6:30pm: THE PITCH FACTOR. If the Elevator Pitch is a white-knuckle ride, then The Pitch Factor is a white-knuckle ride with sharks. Great Whites. An audience to watch. How does it work? Like a cross between X-Factor and Dragon’s Den to be honest: one stage, 3 judges and an audience of 500+ of your fellow writers who had enough common sense NOT to do what you’re about to do.
Which is: take the mic, pitch your project in 90 seconds and stand back to take the feedback. To enter, you put £5 into a hat (actually a champagne bucket) – and the pitch adjudged the best wins all the cash. Once more I pitch the feature-length version of Reply To All. Once more Hollywood Agent Z is on the panel (darn!), and so are Hollywood Producer X and Epic Producer Y who have also heard about the project already. To an extent, I’m on a hiding to nothing, but go ahead and deliver a confident pitch – engaging equally with audience and panel – which raised some solid laughs in all the right parts.
It’s gone down well with my fellow writers, but what of the panel? Z concedes it was a good pitch, but naturally pours cold water on it by pointedly reminding me that her client has something like this in development. She’s changed her story from earlier though – the project she mentioned was barely comparable – so I wonder if I’m beginning to bug her as she realises I’m not going to back down on this project or be intimidated into not making it. With my indie set-up I’m probably going to get my project made (the short) sooner than her client will. X tells me it was a great pitch, especially the ‘smaller’ elements of the story (which is basically the ‘Becki’ story from the Short film). Y just looks me in the eye and drawls “You’re getting very good at this, aren’t you?”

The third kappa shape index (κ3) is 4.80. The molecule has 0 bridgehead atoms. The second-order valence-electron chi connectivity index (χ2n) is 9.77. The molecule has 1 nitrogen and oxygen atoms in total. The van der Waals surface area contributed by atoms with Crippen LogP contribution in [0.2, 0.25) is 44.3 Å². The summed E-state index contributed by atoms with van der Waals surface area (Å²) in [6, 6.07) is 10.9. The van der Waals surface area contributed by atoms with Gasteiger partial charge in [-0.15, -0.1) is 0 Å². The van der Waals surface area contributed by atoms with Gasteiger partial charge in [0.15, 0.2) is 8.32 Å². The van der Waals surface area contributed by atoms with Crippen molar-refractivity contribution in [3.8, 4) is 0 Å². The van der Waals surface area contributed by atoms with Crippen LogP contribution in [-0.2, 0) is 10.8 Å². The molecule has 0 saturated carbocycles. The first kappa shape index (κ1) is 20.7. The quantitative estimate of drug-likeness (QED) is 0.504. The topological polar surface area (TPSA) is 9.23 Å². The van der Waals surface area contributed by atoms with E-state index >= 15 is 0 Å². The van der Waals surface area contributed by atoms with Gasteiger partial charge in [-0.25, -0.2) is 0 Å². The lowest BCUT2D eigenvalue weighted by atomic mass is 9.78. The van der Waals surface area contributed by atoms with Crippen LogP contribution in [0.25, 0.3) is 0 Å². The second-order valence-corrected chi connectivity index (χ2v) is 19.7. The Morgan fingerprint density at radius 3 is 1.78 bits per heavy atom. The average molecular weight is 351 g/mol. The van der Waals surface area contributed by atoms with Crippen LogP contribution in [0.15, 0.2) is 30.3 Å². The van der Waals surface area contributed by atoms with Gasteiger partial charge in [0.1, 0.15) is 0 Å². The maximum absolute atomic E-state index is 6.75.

8pm: So, I didn’t win the Pitch Factor – I’m sure that Z wouldn’t have let that happen even if the other two guys wanted it. I get the feeling we’re on the verge of becoming each other’s Festival nemeses. But nevertheless I’m getting some very positive feedback from my fellow writers in the Festival bar. (Which is actually a marquee. With chandeliers. And the lead singer from Morcheeba is over in the corner singing movie soundtrack classics. Woo-hoo!)
11am: Time for THE GREAT BRITISH PITCHFEST – a formal pitch session, where writers circulate and sit down with Producers in a speed-dating format. As this is mainly for pitching completed feature-length screenplays, I park Reply To All and focus on selling some of my other features. With some success, too :-)
I continue to get some good feedback throughout the day on my performance at last night’s Pitch Factor - from my fellow writers and from one of the Script Consultants from Euroscript.
7pm: In the unofficial farewell drinks at Baker Street’s The Globe pub, I have some very productive chats with numerous writers about future collaboration. Not least, with a freelance PR & Marketing professional and prolific Tweeter – who has volunteered her services (and considerable energy!) to be our runner and source of positive word-of-mouth vibes during our upcoming Reply To All crowd-funding campaign.
What a weekend!